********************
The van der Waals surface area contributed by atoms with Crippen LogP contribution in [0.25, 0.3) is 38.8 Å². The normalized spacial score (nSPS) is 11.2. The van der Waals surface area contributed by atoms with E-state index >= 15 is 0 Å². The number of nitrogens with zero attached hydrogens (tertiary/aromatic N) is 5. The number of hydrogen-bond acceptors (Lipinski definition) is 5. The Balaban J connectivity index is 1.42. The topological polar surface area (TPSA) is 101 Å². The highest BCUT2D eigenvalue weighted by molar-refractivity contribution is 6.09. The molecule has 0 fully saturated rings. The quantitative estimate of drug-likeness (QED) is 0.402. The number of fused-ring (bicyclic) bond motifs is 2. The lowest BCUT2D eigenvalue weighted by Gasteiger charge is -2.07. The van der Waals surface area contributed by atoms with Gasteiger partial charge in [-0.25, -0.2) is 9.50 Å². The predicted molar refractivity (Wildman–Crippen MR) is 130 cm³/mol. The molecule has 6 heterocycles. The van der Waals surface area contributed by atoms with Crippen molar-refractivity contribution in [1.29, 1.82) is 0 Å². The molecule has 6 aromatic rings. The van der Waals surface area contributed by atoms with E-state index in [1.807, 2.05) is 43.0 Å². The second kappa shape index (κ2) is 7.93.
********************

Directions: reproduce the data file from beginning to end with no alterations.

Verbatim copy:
The van der Waals surface area contributed by atoms with Crippen LogP contribution in [0.25, 0.3) is 38.8 Å². The normalized spacial score (nSPS) is 11.2. The van der Waals surface area contributed by atoms with E-state index >= 15 is 0 Å². The number of nitrogens with zero attached hydrogens (tertiary/aromatic N) is 5. The number of hydrogen-bond acceptors (Lipinski definition) is 5. The Balaban J connectivity index is 1.42. The topological polar surface area (TPSA) is 101 Å². The highest BCUT2D eigenvalue weighted by molar-refractivity contribution is 6.09. The molecule has 0 fully saturated rings. The quantitative estimate of drug-likeness (QED) is 0.402. The number of fused-ring (bicyclic) bond motifs is 2. The lowest BCUT2D eigenvalue weighted by Gasteiger charge is -2.07. The van der Waals surface area contributed by atoms with Gasteiger partial charge in [-0.25, -0.2) is 9.50 Å². The predicted molar refractivity (Wildman–Crippen MR) is 130 cm³/mol. The molecule has 6 heterocycles. The van der Waals surface area contributed by atoms with Crippen molar-refractivity contribution in [1.29, 1.82) is 0 Å². The molecule has 6 aromatic rings. The van der Waals surface area contributed by atoms with E-state index in [1.807, 2.05) is 43.0 Å². The second kappa shape index (κ2) is 7.93.